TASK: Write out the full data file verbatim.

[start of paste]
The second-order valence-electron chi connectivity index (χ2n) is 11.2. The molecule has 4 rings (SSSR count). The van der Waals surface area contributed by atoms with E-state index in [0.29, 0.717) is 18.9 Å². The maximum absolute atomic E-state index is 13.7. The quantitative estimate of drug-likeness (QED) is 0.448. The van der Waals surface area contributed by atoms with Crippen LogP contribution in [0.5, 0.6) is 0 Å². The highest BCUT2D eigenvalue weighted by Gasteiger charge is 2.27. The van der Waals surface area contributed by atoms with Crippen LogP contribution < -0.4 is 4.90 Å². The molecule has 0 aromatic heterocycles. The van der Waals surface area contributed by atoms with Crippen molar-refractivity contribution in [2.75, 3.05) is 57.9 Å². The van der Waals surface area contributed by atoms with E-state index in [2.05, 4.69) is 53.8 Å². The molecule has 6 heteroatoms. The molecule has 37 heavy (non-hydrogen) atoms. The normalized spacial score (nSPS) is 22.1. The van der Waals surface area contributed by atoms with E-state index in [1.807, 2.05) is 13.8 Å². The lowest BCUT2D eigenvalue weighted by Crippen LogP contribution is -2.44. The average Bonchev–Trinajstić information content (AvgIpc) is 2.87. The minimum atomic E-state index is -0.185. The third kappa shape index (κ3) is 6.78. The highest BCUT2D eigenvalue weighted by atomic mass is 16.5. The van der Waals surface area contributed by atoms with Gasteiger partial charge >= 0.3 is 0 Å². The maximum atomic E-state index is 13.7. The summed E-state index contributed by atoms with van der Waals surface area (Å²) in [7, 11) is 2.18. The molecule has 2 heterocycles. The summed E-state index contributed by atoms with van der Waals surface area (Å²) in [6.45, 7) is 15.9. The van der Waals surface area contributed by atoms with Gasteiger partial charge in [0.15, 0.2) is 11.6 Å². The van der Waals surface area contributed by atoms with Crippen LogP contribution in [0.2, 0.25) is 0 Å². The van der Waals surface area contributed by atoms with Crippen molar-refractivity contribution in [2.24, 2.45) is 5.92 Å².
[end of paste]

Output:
The second-order valence-electron chi connectivity index (χ2n) is 11.2. The molecule has 4 rings (SSSR count). The van der Waals surface area contributed by atoms with E-state index in [0.29, 0.717) is 18.9 Å². The maximum absolute atomic E-state index is 13.7. The quantitative estimate of drug-likeness (QED) is 0.448. The van der Waals surface area contributed by atoms with Crippen LogP contribution in [0.5, 0.6) is 0 Å². The highest BCUT2D eigenvalue weighted by Gasteiger charge is 2.27. The van der Waals surface area contributed by atoms with Crippen LogP contribution < -0.4 is 4.90 Å². The molecule has 0 aromatic heterocycles. The van der Waals surface area contributed by atoms with Crippen molar-refractivity contribution in [2.75, 3.05) is 57.9 Å². The van der Waals surface area contributed by atoms with E-state index in [2.05, 4.69) is 53.8 Å². The molecule has 6 heteroatoms. The molecule has 37 heavy (non-hydrogen) atoms. The normalized spacial score (nSPS) is 22.1. The van der Waals surface area contributed by atoms with E-state index in [1.807, 2.05) is 13.8 Å². The lowest BCUT2D eigenvalue weighted by Crippen LogP contribution is -2.44. The average Bonchev–Trinajstić information content (AvgIpc) is 2.87. The minimum atomic E-state index is -0.185. The third kappa shape index (κ3) is 6.78. The highest BCUT2D eigenvalue weighted by atomic mass is 16.5. The van der Waals surface area contributed by atoms with Gasteiger partial charge >= 0.3 is 0 Å². The maximum atomic E-state index is 13.7. The summed E-state index contributed by atoms with van der Waals surface area (Å²) in [7, 11) is 2.18. The molecule has 2 heterocycles. The summed E-state index contributed by atoms with van der Waals surface area (Å²) in [6.45, 7) is 15.9. The van der Waals surface area contributed by atoms with Gasteiger partial charge in [0.15, 0.2) is 11.6 Å². The van der Waals surface area contributed by atoms with Crippen LogP contribution in [0.2, 0.25) is 0 Å². The van der Waals surface area contributed by atoms with Crippen molar-refractivity contribution in [2.24, 2.45) is 5.92 Å².